Ac­tive cit­i­zen­ship

One week af­ter Par­tit Demokratiku’s youth con­fer­ence, I would like to men­tion two things which have stayed with me the most.

The Malta Independent on Sunday - - DEBATE & ANALYSIS - Ti­mothy Alden

On the one hand, I was shocked to see the ex­tent of the fear around pol­i­tics in Malta. Young peo­ple made it clear dur­ing the con­fer­ence that they were re­luc­tant to voice their opin­ions for fear of be­ing associated with a par­tic­u­lar party, and then suf­fer­ing pro­fes­sion­ally as a re­sult later on in life.

What kind of a democ­racy is that, where peo­ple are afraid to speak their mind? What also struck me, how­ever, is that so many young peo­ple who had these fears stepped for­ward to speak about them any­way, and turned this op­pres­sive po­lit­i­cal at­mos­phere into a sub­ject of de­bate. They ques­tioned what right any­body had to sup­press their voices or in­de­pen­dence.

What Malta needs more than any­thing else are peo­ple from across so­ci­ety to take re­spon­si­bil­ity for the changes they want to see in the world. In Malta, it can be dif­fi­cult to push for what one be­lieves in, be­cause there are pro­fes­sional and so­cial con­se­quences. Too many of us also have no de­sire for the com­mon good, but pre­fer to pro­mote the in­ter­ests of a se­lect few, at the ex­pense of oth­ers. There is a burn­ing need to change the sys­tem so that ev­ery­body will be free to speak their mind with­out fear of reper­cus­sions. It is a vi­sion which is ul­ti­mately good for ev­ery­body in Malta, and Par­tit Demokratiku will fight for it in the Con­sti­tu­tional Con­ven­tion.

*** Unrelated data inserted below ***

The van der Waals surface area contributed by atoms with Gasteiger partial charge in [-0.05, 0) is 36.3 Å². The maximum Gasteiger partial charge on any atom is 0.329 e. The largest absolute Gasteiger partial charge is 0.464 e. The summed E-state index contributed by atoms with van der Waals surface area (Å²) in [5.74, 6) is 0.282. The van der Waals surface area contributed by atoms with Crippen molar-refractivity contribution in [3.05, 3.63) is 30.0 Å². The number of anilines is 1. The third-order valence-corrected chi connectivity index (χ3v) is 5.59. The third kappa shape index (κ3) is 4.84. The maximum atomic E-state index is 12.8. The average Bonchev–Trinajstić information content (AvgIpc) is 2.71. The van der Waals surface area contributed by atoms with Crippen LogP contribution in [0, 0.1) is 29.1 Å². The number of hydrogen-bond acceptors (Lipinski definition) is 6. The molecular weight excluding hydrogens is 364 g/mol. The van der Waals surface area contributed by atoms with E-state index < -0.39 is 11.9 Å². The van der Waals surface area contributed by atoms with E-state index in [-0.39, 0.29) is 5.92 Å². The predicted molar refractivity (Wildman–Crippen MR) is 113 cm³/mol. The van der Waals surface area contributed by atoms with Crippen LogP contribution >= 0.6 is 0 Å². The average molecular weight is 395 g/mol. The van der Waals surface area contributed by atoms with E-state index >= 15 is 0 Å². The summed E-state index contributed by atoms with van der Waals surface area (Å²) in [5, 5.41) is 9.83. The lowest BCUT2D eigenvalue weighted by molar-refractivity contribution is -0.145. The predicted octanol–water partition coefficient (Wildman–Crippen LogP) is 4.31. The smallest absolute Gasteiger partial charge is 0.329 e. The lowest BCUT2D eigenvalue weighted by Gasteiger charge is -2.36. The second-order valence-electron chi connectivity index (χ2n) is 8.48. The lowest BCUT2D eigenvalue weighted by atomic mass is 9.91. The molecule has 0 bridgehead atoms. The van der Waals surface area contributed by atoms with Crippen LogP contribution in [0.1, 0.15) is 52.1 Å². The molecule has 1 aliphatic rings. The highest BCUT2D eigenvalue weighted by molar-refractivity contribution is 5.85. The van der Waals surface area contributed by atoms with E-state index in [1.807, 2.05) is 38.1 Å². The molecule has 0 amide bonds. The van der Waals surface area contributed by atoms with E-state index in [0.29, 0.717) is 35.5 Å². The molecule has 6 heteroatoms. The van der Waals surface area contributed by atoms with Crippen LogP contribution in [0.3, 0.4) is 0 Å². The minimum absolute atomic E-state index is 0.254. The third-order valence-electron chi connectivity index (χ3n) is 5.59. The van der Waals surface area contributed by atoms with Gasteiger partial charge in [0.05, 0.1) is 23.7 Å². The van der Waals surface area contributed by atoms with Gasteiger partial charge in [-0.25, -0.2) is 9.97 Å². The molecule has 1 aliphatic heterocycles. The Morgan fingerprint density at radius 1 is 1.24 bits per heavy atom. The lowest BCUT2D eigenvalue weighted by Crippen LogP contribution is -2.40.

It is in­trin­si­cally pow­er­ful to fight for the greater good of so­ci­ety and those around you. By fight­ing for a good cause rather than for one’s own self­ish in­ter­ests, one be­comes an ac­tive ci­ti­zen who sets an ex­am­ple to oth­ers. An ac­tive ci­ti­zen recog­nises that as well as hav­ing rights, one also has deep and cru­cial re­spon­si­bil­i­ties. An ac­tive ci­ti­zen has a re­spon­si­bil­ity to be in­formed, to seek out truth and to fight for the bet­ter­ment of one’s so­ci­ety, up­hold­ing its rules while seek­ing to im­prove them. While we will never all agree on ev­ery­thing, what mat­ters most is our in­ten­tion. If we have un­selfish in­ten­tions, and seek to un­der­stand all sides to ev­ery story, then so­lu­tions present them­selves.

To gen­uinely fight for a vi­sion of­fer­ing the com­mon good does not re­quire a large num­ber of peo­ple. It re­quires a hand­ful who are will­ing to take re­spon- sibil­ity. This is why cer­tain fig­ures in his­tory have been able to en­act great so­cial and po­lit­i­cal change. It is why Par­tit Demokratiku is able to punch far above its weight, as David did against Go­liath. A small num­ber of de­ter­mined peo­ple fight­ing for a good cause can be more ef­fec­tive and in­spir­ing than those de­fend­ing an out­dated and dam­ag­ing sys­tem.

How­ever, as with ev­ery move­ment, while there will al­ways be those who lead the way, it is up to peo­ple to stand up and be counted. Two years ago, I was not aware I had any­thing to of­fer to pol­i­tics, but only by get­ting in­volved in NGOs and then in pol­i­tics did I re­alise what I had to of­fer. If any­thing dis­tin­guishes politi­cians or ac­tivists from any­body else, it is the step they took to try and change the world. While the choice to do so may not seem easy, it is cru­cial that ev­ery­body takes re­spon­si­bil­ity

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